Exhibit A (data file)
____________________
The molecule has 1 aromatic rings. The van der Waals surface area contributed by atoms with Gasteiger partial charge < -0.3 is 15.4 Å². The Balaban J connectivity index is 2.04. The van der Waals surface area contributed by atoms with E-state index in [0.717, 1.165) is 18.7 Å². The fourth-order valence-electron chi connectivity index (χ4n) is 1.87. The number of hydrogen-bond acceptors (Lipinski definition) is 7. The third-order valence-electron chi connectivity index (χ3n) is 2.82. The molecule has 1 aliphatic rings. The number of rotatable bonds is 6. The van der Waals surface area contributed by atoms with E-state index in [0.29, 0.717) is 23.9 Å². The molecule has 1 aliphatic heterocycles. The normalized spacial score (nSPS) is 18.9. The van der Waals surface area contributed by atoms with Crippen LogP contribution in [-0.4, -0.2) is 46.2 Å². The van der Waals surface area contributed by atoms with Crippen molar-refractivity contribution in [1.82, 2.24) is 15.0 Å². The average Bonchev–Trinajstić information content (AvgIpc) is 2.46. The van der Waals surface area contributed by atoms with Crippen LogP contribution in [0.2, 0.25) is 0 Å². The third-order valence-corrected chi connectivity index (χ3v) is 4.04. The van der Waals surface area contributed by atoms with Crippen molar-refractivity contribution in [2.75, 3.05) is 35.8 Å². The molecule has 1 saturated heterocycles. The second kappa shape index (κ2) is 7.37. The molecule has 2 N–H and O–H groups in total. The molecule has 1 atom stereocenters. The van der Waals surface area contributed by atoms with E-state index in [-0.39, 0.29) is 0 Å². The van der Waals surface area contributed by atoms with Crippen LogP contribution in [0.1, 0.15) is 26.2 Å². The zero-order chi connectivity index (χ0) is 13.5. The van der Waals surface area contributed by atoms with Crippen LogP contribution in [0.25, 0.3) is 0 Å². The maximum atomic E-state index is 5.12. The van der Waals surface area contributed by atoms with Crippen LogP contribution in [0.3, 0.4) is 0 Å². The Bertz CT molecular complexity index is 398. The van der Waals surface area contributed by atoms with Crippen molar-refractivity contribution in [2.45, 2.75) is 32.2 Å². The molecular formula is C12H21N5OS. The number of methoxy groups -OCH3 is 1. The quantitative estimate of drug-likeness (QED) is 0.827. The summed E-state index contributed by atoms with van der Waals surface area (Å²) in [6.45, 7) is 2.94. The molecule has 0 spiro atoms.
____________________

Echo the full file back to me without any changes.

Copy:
The molecule has 1 aromatic rings. The van der Waals surface area contributed by atoms with Gasteiger partial charge < -0.3 is 15.4 Å². The Balaban J connectivity index is 2.04. The van der Waals surface area contributed by atoms with E-state index in [0.717, 1.165) is 18.7 Å². The fourth-order valence-electron chi connectivity index (χ4n) is 1.87. The number of hydrogen-bond acceptors (Lipinski definition) is 7. The third-order valence-electron chi connectivity index (χ3n) is 2.82. The molecule has 1 aliphatic rings. The number of rotatable bonds is 6. The van der Waals surface area contributed by atoms with E-state index in [0.29, 0.717) is 23.9 Å². The molecule has 1 aliphatic heterocycles. The normalized spacial score (nSPS) is 18.9. The van der Waals surface area contributed by atoms with Crippen LogP contribution in [-0.4, -0.2) is 46.2 Å². The van der Waals surface area contributed by atoms with Crippen molar-refractivity contribution in [1.82, 2.24) is 15.0 Å². The average Bonchev–Trinajstić information content (AvgIpc) is 2.46. The van der Waals surface area contributed by atoms with Crippen LogP contribution in [0.2, 0.25) is 0 Å². The third-order valence-corrected chi connectivity index (χ3v) is 4.04. The van der Waals surface area contributed by atoms with Crippen molar-refractivity contribution in [2.75, 3.05) is 35.8 Å². The molecule has 1 saturated heterocycles. The second kappa shape index (κ2) is 7.37. The molecule has 2 N–H and O–H groups in total. The molecule has 1 atom stereocenters. The van der Waals surface area contributed by atoms with E-state index in [-0.39, 0.29) is 0 Å². The van der Waals surface area contributed by atoms with Crippen LogP contribution in [0.1, 0.15) is 26.2 Å². The zero-order chi connectivity index (χ0) is 13.5. The van der Waals surface area contributed by atoms with Crippen LogP contribution in [0.25, 0.3) is 0 Å². The maximum atomic E-state index is 5.12. The van der Waals surface area contributed by atoms with Crippen LogP contribution in [0.3, 0.4) is 0 Å². The Bertz CT molecular complexity index is 398. The van der Waals surface area contributed by atoms with Crippen molar-refractivity contribution in [2.45, 2.75) is 32.2 Å². The molecular formula is C12H21N5OS. The number of methoxy groups -OCH3 is 1. The quantitative estimate of drug-likeness (QED) is 0.827. The summed E-state index contributed by atoms with van der Waals surface area (Å²) in [6.45, 7) is 2.94. The molecule has 0 spiro atoms.